A Tale of Zoning Happily Ever After


Groundbreaking Zoning Ordinace for Tiny House Communities

Documenting tiny house movemehistory in the making in Rockledge, Fl

Image from Tiny House Expedition, documenting tiny house movement history in the making in Rockledge, Fl.

Once upon a time in the small, forward-thinking city of Rockledge, Florida, some of the most progressive tiny housing zoning ordinances in the entire US of A were approved, in record time and with great ease. You see, the forward-thinking City Manager had an eye for viable solutions for the needs of his constituents and a knack for facilitating progress. A fair maiden, by the name of René Hardee approached him & the city planners one fine day with a few simple questions. The rest is history…

A little on the cheesy side? Maybe. But after a recent trip to Florida to witness tiny house movement history in the making, I realized maybe fairytales can come true. The city of Rockledge provides an astonishing example of how smooth the process of creating & approving brand-new zoning regulations can be. Of course every city’s approach to zoning is distinct, with many good reasons. The question is why do some cities make the process so complicated and drawn out? Particularly when presented with a viable idea that benefits residents and provides opportunity for economic development. Continue reading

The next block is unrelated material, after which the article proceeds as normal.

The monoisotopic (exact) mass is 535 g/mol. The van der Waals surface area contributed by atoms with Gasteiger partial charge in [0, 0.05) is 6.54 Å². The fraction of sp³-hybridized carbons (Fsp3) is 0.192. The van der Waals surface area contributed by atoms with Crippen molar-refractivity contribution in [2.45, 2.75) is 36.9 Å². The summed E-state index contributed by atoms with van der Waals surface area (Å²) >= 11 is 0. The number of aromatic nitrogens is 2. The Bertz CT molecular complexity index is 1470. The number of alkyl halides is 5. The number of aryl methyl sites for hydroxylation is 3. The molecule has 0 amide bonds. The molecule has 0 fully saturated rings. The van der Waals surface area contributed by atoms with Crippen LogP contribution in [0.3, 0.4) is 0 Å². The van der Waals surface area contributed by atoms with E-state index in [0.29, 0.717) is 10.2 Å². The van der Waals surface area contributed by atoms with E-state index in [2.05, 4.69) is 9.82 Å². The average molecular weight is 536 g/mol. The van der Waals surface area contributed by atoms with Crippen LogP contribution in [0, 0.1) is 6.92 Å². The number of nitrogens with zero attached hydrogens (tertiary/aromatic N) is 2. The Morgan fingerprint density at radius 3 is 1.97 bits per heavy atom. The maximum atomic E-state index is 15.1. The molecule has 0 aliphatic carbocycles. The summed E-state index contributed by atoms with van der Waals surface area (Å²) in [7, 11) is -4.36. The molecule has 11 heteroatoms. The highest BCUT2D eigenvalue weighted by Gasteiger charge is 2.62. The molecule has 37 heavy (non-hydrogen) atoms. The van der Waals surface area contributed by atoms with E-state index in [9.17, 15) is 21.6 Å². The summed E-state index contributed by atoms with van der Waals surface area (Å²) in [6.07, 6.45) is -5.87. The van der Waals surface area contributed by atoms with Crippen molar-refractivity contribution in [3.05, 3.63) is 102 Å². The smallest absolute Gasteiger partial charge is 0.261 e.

Experience the Tiny House Jamboree

Photo by Tiny House Expedition

Photo by Tiny House Expedition

Tiny House Expedition captures the essence of the Tiny House Jamboree 2015 experience. The tiny house tribe takes over Colorado Springs for an inspiring, epic weekend. Featuring highlights from this historic tiny house community gathering. Over 35,000 attendees flocked from for all 50 states & many countries, to learn, connect & build community during this 3-day extravaganza. There were 28 tiny houses of all kinds on display, creating an energized temporary TH village.

The first of five videos from #TeamTinyX on the THJ 2015- stay tuned!

The Jamboree videos include advice & insights from tiny house community leaders. Plus, full-length presentations from tiny house luminaries Jay Shafer, Andrew Morrison & Zack Giffin.